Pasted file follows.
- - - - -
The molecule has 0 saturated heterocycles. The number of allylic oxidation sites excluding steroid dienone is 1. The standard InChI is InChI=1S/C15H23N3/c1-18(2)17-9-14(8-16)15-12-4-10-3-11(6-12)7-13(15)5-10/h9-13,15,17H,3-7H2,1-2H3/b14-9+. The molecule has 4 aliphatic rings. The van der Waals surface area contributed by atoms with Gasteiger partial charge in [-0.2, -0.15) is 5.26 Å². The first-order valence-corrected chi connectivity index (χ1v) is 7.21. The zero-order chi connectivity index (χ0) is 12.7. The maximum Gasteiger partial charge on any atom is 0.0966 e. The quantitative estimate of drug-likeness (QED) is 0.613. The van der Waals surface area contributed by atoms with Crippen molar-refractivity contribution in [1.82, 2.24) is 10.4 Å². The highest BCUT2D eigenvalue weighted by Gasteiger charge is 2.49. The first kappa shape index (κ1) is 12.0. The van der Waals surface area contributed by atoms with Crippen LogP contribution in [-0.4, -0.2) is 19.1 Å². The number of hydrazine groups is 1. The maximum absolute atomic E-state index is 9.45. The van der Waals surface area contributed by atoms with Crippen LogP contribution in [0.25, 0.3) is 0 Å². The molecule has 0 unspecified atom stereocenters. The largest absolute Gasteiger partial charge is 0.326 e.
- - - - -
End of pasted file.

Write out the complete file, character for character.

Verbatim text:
The molecule has 0 saturated heterocycles. The number of allylic oxidation sites excluding steroid dienone is 1. The standard InChI is InChI=1S/C15H23N3/c1-18(2)17-9-14(8-16)15-12-4-10-3-11(6-12)7-13(15)5-10/h9-13,15,17H,3-7H2,1-2H3/b14-9+. The molecule has 4 aliphatic rings. The van der Waals surface area contributed by atoms with Gasteiger partial charge in [-0.2, -0.15) is 5.26 Å². The first-order valence-corrected chi connectivity index (χ1v) is 7.21. The zero-order chi connectivity index (χ0) is 12.7. The maximum Gasteiger partial charge on any atom is 0.0966 e. The quantitative estimate of drug-likeness (QED) is 0.613. The van der Waals surface area contributed by atoms with Crippen molar-refractivity contribution in [1.82, 2.24) is 10.4 Å². The highest BCUT2D eigenvalue weighted by Gasteiger charge is 2.49. The first kappa shape index (κ1) is 12.0. The van der Waals surface area contributed by atoms with Crippen LogP contribution in [-0.4, -0.2) is 19.1 Å². The number of hydrazine groups is 1. The maximum absolute atomic E-state index is 9.45. The van der Waals surface area contributed by atoms with Crippen LogP contribution in [0.25, 0.3) is 0 Å². The molecule has 0 unspecified atom stereocenters. The largest absolute Gasteiger partial charge is 0.326 e.